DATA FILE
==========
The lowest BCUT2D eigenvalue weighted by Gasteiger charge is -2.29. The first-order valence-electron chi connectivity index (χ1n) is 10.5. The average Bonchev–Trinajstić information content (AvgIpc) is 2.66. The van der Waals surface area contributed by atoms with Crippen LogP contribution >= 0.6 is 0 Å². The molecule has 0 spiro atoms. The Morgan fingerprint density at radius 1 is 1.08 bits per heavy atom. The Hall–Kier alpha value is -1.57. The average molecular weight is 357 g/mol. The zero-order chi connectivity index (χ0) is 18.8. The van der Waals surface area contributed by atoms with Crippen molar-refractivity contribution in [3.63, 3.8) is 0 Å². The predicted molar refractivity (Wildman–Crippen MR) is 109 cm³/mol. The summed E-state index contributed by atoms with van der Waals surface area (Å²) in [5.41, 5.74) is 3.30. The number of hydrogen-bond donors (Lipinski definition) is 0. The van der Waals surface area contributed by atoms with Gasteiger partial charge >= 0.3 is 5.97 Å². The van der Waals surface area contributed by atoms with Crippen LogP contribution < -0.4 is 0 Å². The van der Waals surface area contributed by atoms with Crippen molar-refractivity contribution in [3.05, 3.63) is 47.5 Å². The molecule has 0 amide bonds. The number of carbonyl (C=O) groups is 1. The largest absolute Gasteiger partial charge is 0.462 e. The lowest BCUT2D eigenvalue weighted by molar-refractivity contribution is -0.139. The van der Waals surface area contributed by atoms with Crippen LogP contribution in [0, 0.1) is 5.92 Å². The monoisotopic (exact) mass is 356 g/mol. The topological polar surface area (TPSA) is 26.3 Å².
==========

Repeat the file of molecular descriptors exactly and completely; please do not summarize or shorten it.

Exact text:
The lowest BCUT2D eigenvalue weighted by Gasteiger charge is -2.29. The first-order valence-electron chi connectivity index (χ1n) is 10.5. The average Bonchev–Trinajstić information content (AvgIpc) is 2.66. The van der Waals surface area contributed by atoms with Crippen LogP contribution >= 0.6 is 0 Å². The molecule has 0 spiro atoms. The Morgan fingerprint density at radius 1 is 1.08 bits per heavy atom. The Hall–Kier alpha value is -1.57. The average molecular weight is 357 g/mol. The zero-order chi connectivity index (χ0) is 18.8. The van der Waals surface area contributed by atoms with Crippen molar-refractivity contribution in [3.63, 3.8) is 0 Å². The predicted molar refractivity (Wildman–Crippen MR) is 109 cm³/mol. The summed E-state index contributed by atoms with van der Waals surface area (Å²) in [5.41, 5.74) is 3.30. The number of hydrogen-bond donors (Lipinski definition) is 0. The van der Waals surface area contributed by atoms with Gasteiger partial charge >= 0.3 is 5.97 Å². The van der Waals surface area contributed by atoms with Crippen LogP contribution < -0.4 is 0 Å². The van der Waals surface area contributed by atoms with Crippen molar-refractivity contribution in [3.05, 3.63) is 47.5 Å². The molecule has 0 amide bonds. The number of carbonyl (C=O) groups is 1. The largest absolute Gasteiger partial charge is 0.462 e. The lowest BCUT2D eigenvalue weighted by molar-refractivity contribution is -0.139. The van der Waals surface area contributed by atoms with Crippen LogP contribution in [0, 0.1) is 5.92 Å². The monoisotopic (exact) mass is 356 g/mol. The topological polar surface area (TPSA) is 26.3 Å².